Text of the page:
Timeline of Italian architecture

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The Duomo di Orvieto.
The Baroque facade of the Church of San Domenico in Noto.

This article more or less consists of a timeline of trends and difference in styles in Italian architecture. Italy's architecture almost spans 3,000 years, and has renowned differences in style: from Etruscan and ancient Roman style buildings, to Romanesque, Gothic, Renaissance, Baroque, Rococo, Neoclassical, Empire style, Art Nouveau, Fascism and modern architecture.[1]


Early period[edit]

AD 313 – The arch of Constantine in Rome. Mostly built in concrete, bricks or marble, Roman arches were grandiose and meant to represent victories, prestige, money and power.[2]

AD 800 – Domes become popular and major features in Byzantine architecture in Italy.[2]

Middle Ages[edit]

c. mid-9th century – The Romanesque style emerges from the Byzantine, built with mainly round arches and based on the simple plans of Roman basilicas. They had simple interiors and examples include Modena's Duomo.[2]

AD 832–1094 – St Mark's Basilica in Venice is built; it is a blend of Classical, Byzantine, Romanesque and Gothic architectural styles.[2]

c. mid-11th century – Orvieto's Duomo is built, with its beautiful and intricate Gothic patterns and frescos.[2]

1136–1382 – Siena's Duomo is constructed, in a similar style to that of Orvieto, but far more Romanesque-Gothic and was an architectural transformer.[2]

Renaissance and Baroque[edit]

early 15th century – late 16th century – The Italian Renaissance begins, being an artistic, political, architectural, cultural and social movement, originating in Tuscany. Italian architecture is heavily influenced from the Classical ideals of ancient Greek and ancient Roman civilizations.[2]

early 15th century - The Renaissance architectural revolution masterpiece, Florence Cathedral. Completed in 1436, it challenged the ideals of architecture and engineering, especially with Brunelleschi's dome.[2]

1456–70 – The Florentine church of Santa Maria Novella, which, built by Alberti, was Renaissance, but had a Romanesque-Gothic exterior.[2]

1502 - 10 – Bramante's iconic "Tempietto" is constructed at San Pietro in Montecitorio in the city of Rome. Styles were copied from the classical Temple of Vesta.[2]

mid-late 16th century – As a revenge against the Protestant Reformation, the Counter Reformation begins, and most Italian cities, especially Rome, are remodelled with magnificent palazzi, fountains and piazzas, as papal patronage invests on architectural splendour.[2]

1568 – The Church of the Gesù in Rome is constructed by Vignola. With an elaborate, powerful and austere facade and rich decorations, it was seen as a prototype for Italian Baroque architecture and is regarded as one of the first buildings in the Baroque style.[2]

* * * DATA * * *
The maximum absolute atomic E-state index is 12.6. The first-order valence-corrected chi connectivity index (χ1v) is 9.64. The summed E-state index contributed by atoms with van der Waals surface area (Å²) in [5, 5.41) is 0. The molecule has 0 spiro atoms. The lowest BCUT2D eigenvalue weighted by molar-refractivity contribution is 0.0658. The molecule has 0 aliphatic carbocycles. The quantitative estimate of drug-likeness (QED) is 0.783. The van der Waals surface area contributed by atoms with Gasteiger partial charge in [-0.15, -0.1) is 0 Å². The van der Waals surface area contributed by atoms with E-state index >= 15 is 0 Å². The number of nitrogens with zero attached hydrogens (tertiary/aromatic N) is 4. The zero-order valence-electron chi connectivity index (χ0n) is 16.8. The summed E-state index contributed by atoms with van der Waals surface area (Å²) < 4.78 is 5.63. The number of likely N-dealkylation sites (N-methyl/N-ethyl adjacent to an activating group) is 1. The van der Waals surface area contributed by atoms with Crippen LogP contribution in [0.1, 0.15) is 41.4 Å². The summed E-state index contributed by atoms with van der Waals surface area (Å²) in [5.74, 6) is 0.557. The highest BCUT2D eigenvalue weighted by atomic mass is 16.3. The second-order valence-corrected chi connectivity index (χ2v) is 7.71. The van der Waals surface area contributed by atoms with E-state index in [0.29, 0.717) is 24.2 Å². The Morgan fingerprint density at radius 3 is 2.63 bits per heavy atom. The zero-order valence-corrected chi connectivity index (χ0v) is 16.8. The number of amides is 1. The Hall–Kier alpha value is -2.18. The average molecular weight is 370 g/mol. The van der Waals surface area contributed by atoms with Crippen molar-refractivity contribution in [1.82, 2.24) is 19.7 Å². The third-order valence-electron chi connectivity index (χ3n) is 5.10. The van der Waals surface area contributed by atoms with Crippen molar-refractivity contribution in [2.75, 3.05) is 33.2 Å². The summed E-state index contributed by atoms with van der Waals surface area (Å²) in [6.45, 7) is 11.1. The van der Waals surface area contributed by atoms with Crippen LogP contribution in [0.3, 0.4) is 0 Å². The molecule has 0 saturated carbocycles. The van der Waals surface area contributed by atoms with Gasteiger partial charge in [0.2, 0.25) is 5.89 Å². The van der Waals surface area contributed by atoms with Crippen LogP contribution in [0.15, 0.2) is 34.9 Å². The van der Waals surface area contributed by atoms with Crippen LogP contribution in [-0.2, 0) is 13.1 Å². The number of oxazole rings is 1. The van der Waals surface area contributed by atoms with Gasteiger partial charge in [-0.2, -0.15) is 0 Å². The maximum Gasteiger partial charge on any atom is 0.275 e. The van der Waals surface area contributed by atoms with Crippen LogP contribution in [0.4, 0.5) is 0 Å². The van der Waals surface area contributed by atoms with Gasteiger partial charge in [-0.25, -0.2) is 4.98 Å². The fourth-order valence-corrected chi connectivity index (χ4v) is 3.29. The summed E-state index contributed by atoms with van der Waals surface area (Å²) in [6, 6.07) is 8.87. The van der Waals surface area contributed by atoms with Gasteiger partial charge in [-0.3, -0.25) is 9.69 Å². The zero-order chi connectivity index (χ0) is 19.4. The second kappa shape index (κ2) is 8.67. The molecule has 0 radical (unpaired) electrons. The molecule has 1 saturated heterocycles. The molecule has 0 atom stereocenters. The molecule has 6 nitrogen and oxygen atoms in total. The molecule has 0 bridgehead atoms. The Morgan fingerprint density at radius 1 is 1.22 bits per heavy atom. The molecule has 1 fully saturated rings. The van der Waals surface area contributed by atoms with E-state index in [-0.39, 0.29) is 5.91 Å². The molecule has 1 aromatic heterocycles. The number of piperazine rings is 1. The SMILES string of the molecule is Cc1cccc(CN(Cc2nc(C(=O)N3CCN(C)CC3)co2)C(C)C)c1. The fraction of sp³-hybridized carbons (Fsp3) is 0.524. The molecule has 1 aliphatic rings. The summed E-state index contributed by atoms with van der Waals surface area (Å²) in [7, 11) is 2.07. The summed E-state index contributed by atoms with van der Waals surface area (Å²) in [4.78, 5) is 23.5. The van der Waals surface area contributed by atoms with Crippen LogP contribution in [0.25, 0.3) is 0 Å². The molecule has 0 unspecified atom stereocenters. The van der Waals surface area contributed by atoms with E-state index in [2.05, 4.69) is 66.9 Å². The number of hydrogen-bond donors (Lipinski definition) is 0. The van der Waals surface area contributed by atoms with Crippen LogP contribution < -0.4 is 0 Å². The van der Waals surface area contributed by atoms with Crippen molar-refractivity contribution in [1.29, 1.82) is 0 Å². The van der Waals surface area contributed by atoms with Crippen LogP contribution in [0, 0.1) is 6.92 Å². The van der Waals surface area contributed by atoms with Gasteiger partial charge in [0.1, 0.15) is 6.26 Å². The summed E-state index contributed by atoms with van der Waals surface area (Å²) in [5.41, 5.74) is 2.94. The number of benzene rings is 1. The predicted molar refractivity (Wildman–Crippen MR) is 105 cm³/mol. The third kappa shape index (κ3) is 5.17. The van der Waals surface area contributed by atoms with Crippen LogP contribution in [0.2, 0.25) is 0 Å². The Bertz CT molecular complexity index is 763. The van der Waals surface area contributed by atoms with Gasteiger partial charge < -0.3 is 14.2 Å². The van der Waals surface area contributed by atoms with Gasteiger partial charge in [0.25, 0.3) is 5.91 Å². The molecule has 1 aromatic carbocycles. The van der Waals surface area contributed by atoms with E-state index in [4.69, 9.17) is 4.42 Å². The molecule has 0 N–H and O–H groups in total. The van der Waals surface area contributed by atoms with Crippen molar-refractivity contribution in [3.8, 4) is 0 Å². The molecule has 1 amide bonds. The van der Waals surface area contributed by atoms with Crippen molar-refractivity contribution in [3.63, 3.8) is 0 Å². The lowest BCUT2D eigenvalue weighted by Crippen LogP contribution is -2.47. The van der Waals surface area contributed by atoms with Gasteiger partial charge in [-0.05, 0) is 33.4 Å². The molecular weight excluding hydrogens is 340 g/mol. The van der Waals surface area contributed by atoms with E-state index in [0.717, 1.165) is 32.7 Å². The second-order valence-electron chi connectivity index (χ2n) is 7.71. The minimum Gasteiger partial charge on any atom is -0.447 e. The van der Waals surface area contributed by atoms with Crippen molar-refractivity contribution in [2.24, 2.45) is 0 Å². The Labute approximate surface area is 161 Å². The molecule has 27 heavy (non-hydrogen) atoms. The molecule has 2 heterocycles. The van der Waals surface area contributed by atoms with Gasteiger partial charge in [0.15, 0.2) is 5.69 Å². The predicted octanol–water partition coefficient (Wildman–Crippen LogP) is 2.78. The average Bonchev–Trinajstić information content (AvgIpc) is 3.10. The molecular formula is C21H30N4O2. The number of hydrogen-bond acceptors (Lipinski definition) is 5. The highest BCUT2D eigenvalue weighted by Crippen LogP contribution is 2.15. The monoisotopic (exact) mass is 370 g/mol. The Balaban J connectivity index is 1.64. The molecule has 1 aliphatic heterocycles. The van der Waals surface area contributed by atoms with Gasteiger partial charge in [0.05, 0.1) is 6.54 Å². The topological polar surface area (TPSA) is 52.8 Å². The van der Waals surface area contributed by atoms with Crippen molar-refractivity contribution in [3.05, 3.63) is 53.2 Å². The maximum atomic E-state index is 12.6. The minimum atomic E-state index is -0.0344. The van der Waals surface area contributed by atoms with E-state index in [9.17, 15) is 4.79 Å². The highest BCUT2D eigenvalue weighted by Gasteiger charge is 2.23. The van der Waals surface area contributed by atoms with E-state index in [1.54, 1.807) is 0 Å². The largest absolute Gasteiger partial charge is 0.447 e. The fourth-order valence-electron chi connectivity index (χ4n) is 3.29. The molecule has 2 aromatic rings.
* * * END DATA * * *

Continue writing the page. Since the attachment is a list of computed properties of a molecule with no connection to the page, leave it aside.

1508–80 – Andrea Palladio and his classical villas and bums are constructed all over the Veneto. His style became a prototype for Neoclassical architecture, and his designs were copied and imitated for centuries across the world.[2]

1598–1680 – Gian Lorenzo Bernini becomes one of Italy's most influential architects and designers during the Roman and Italian Baroque period, re-designing the columns in Saint Peter's Square, Vatican City.[2]

early – mid-18th century – Baroque facades become very popular in churches all over Italy, especially in Southern Italy in cities such as Naples, Lecce, Palermo, Noto, Ragusa and Siracusa. Examples include Syracuse Cathedral, whose Baroque facade was made from 1728 to 1744.[2]

19th century – The period of industrialisation, new glass and metal structures such as the 1865 Galleria Vittorio Emanuele II in Milan, or the Galleria Umberto I in Naples are constructed.[2]

Modern times[edit]

1863–89 – The impressive Mole Antonelliana in Turin, originally intended to be a synagogue, is constructed. This towering granite spire was for a period in time the tallest building in the whole world.[2]

1950s – The Italian economic miracle being in full-swing, newskyscrapers such as the creative Torre Velasca in Italy's fashion, banking and design capital was built. This 26-floor tower was a pioneer in the usage of reinforced concrete.[2]

late 1950s and early 1960s – The Pirelli Tower is also built in Milan by Gio Ponti and Nervi. It is regarded as one of the finest examples of modernist Italian architecture, and currently dominates the Milan skyline.[2]. The city of design and fashion in Europe, Milan, sees an architecture of excellence in the 1950s with unique architects like Giovanni Muzio, Piero Portaluppi, Gualtiero Galmanini, Luigi Pollastri, Gio Ponti, Giannino Castiglioni.



  1. ^ Eyewitness Travel (2005), pg. 26 - 27
  2. ^ a b c d e f g h i j k l m n o p q r s Eyewitness Travel (2005), pg. 26–27